We spent the afternoon walking around different areas of the city and seeing the rest by car. The first destination was a market which occupied a good couple of blocs close to the city centre. The pavements were lined with home made shacks and stalls made from all sorts of claimed or stolen scrap material selling sports clothes, fruit and veg, tedede thermos and cups and a variety of fresh herbs which they grinded for you on the spot to add to your Mate or what not. Paraguay is a tax free country so is full of cheap imported goods- hundreds of Argentine’s and Brazilians cross the borders daily to stock up on cheap goods- there’s a restriction to the value of goods each person can carry across the border at any time (US$300) hardly anyone respects this restriction as I would soon find out in a couple of days time in Ciudad del Este. After changing our “pesos” for “guarani” and “US dollars” (most places deal in dual currency due to extensive importations) getting bamboozled by the sums we had to do and the atmosphere and chaos in the market we headed for the city centre.

The centre of Asuncion is full of glitzy modern American and “British” shopping malls, handsomely elegant houses, parks and people cruising in their luxurious cars. The contrasts were horrifying. There’s no wonder Paraguay is known as one of the most corrupt countries in the world!

The following morning we re-loaded the car and were set to cross the country to the triple frontier of Paraguay, Brasil and Argentina. Before leaving the city we had our second encounter with the Paraguayan police. This time it was a little scam. He claimed that we had gone through a red light and that Pablo had two choices- hand over his documents and wait for a huge fine through the post or pay the policeman in cash on the spot and avoid the whole legal document process. Of course there was a small discount if he chose option 2 but still the price was absurd for something that never happened. The policeman wasn’t taking any of Pablo’s offers but when he realised that Sara was a Paraguayan he soon backed off and accepted 20% of the price he first demanded. Everyone in the car shrugged the incident off as if it was part of the weekly routine but I kept silent with my jaw dropped and all sorts of things racing through my mind- there’s absolutely no hope in civilising this country!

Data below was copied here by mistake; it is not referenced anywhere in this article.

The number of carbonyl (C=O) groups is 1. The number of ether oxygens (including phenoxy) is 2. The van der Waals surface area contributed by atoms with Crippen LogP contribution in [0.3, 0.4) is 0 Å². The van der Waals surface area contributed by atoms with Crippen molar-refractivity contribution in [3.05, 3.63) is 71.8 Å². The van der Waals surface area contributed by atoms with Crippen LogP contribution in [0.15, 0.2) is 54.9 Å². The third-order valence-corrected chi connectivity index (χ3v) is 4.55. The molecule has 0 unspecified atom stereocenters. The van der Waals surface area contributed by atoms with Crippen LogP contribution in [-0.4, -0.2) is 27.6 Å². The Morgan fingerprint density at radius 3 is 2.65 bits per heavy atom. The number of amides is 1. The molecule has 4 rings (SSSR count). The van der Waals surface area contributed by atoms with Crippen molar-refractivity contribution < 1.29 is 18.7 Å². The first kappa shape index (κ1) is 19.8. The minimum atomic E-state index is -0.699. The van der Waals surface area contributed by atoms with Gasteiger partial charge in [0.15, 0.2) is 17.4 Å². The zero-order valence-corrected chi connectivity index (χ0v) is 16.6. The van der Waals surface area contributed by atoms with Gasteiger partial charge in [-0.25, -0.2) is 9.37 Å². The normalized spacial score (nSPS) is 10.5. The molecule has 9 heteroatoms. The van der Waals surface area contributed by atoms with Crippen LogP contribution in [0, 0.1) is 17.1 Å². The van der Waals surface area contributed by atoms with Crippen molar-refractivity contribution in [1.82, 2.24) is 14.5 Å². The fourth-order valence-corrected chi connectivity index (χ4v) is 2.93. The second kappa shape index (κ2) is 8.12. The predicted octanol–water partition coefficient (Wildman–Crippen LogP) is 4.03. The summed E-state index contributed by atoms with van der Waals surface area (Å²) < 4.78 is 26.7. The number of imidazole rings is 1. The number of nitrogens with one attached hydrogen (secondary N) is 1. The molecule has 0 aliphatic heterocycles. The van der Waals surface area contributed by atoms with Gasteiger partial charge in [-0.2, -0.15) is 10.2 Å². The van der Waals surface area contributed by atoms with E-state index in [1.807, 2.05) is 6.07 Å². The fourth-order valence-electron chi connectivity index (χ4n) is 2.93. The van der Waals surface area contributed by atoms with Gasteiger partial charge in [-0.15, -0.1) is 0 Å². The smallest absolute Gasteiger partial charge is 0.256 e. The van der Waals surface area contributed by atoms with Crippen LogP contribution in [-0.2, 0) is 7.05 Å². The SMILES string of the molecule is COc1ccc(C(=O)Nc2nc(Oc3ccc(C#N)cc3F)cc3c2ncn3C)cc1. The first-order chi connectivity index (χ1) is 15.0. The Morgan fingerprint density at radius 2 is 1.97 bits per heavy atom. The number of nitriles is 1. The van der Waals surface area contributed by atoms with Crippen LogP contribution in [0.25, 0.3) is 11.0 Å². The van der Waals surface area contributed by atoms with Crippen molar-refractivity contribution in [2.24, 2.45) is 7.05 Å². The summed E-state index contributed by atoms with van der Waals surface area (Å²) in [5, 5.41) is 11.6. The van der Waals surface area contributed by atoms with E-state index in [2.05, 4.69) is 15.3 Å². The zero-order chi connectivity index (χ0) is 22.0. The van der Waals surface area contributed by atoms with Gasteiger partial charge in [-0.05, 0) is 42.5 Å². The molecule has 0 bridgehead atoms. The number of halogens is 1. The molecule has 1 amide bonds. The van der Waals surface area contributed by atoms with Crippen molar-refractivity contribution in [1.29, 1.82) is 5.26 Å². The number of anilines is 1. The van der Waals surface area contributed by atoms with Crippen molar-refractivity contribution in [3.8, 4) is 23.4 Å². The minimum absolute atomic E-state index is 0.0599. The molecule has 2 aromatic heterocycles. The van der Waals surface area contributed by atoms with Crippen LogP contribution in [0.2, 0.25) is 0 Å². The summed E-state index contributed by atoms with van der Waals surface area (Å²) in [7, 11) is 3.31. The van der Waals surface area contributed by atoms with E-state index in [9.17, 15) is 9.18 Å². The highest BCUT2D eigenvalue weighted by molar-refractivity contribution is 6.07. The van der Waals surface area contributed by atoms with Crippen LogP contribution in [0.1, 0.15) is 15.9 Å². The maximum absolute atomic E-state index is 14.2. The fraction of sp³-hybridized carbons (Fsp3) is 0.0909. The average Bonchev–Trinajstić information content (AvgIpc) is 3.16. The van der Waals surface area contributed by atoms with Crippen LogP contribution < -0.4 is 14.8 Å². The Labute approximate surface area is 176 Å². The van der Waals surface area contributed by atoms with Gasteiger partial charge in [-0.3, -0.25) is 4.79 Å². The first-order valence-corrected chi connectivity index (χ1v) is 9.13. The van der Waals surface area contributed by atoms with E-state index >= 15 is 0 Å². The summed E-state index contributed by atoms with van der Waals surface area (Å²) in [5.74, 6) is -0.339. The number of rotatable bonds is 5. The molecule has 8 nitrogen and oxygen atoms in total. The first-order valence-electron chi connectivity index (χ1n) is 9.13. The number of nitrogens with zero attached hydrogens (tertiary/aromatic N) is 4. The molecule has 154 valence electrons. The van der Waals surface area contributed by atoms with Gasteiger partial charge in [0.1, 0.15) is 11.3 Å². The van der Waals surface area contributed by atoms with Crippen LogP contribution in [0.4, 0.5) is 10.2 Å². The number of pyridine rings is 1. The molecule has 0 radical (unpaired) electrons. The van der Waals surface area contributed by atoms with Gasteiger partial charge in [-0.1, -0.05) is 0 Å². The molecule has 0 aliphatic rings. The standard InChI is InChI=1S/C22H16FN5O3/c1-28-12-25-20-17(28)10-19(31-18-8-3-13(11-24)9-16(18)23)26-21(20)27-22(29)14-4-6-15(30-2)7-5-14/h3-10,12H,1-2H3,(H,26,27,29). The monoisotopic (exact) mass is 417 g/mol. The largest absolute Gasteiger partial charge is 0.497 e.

Back on the road we passed through lots of little villages. On the road side there were little stalls selling each village’s speciality- sacks of oranges, grapefruits, pumpkins, hammocks, chutneys, chipas etc. We picked up a crocodile shaped chipa (cheesy bread made from mandioca flour) AMAZING!

Wednesday, 27 May 2009

Gastronomic Delights & Disgusts

So you all know that I love experimenting and trying different foods but meats is something that I usually leave aside but here in Argentina I have promised myself I will try everything once so here’s a list of the good and bad novelties to date.
Key: \,- good experience; \,/X- so-so experience; X- bad experience

Sweet (all \,)
Dulce de Leche: delicious caramel like spread that they put on all things sweet here.
Alfajores: typical biscuits sandwiched together with dulce de leche or jam.
Pastafrola: A light sponge/tart with dulce de membrilla
Dulce de membrilla: Quince pear jam
Dulce de Batata: A solid jam made of sweet potato and milk
Pudin de Pan: A sponge made of bread and milk
Dulce de Mamon: a local fruit soaked and boiled in sweet water.

\,-Chipa- Puffs of cheesy bread made with mandioca flour.
\,-Guiso- Meat stew cooked with rice, pasta or polenta
X-Morsilla- Bloody sausage (similar to black pudding)
X-Tripe- Part of a cow’s intestine- grilled
X-Mondongo- Cows stomach- cooked as a stew
X-Mure- Cow’s udder- grilled
X/\,-Locro- Typical soup of sweet corn, lentils, pasta and all the left over insides of animals
\,-Humita- Sweet corn boiled and creamed with milk, cheese and spices and wrapped in sweet corn leaves.
\,-Tamal- Similar to Humita but with meat and not so sweet
\,-Cazuela de Cabrito- Goat stew (delicious)
\,-Zapallito de tronco- Courgette like vegetable but ball-like.
\,-Empanada- similar to a pasty/calzone traditionally filled with minced beef.


On our way back from our adventures in Jujuy we decided to stop off in Salta. Vilma and Jose know Salta quite well so it wasn´t going to be a time consuming struggle to find our way around the city. Salta is a big city (468,583 habitants), is placed in a basin surrounded by mountains and claims a European feel. I definitely felt it!

We orientated ourselves by catching the Teleferico (Cable car) to the tip off the hill that over looks the city. The views were spectacular but I couldn´t help comparing it to Naples and I have to say that the view from Castel San Elmo hasn´t been beaten! The city spreads out for kilometres but like every other city I’ve been to in Argentina the city centre was very small in comparison.

Back on level ground we headed to MAAM (Museo deArqueologia de Alta MontaƱa) an amazing archaeology museum based on Inca culture and findings. According to MAAM every year the Incas sacrificed the most beautiful and intelligent children from their communities. It was a way of pleasing their gods and it was an honour for the families and children that were chosen. The children were buried in tombs on mountain peaks in their best clothes along with trinkets and toys of the highest quality e.g. tiny dolls made of gold and wrapped in the finest hand made materials, shells from Ecuador, solid silver llamas, feather head pieces etc. In 1999 an expedition discovered the tombs of 3 children on a mountain peak and due to the cold conditions everything was well conserved- even the bodies of the children.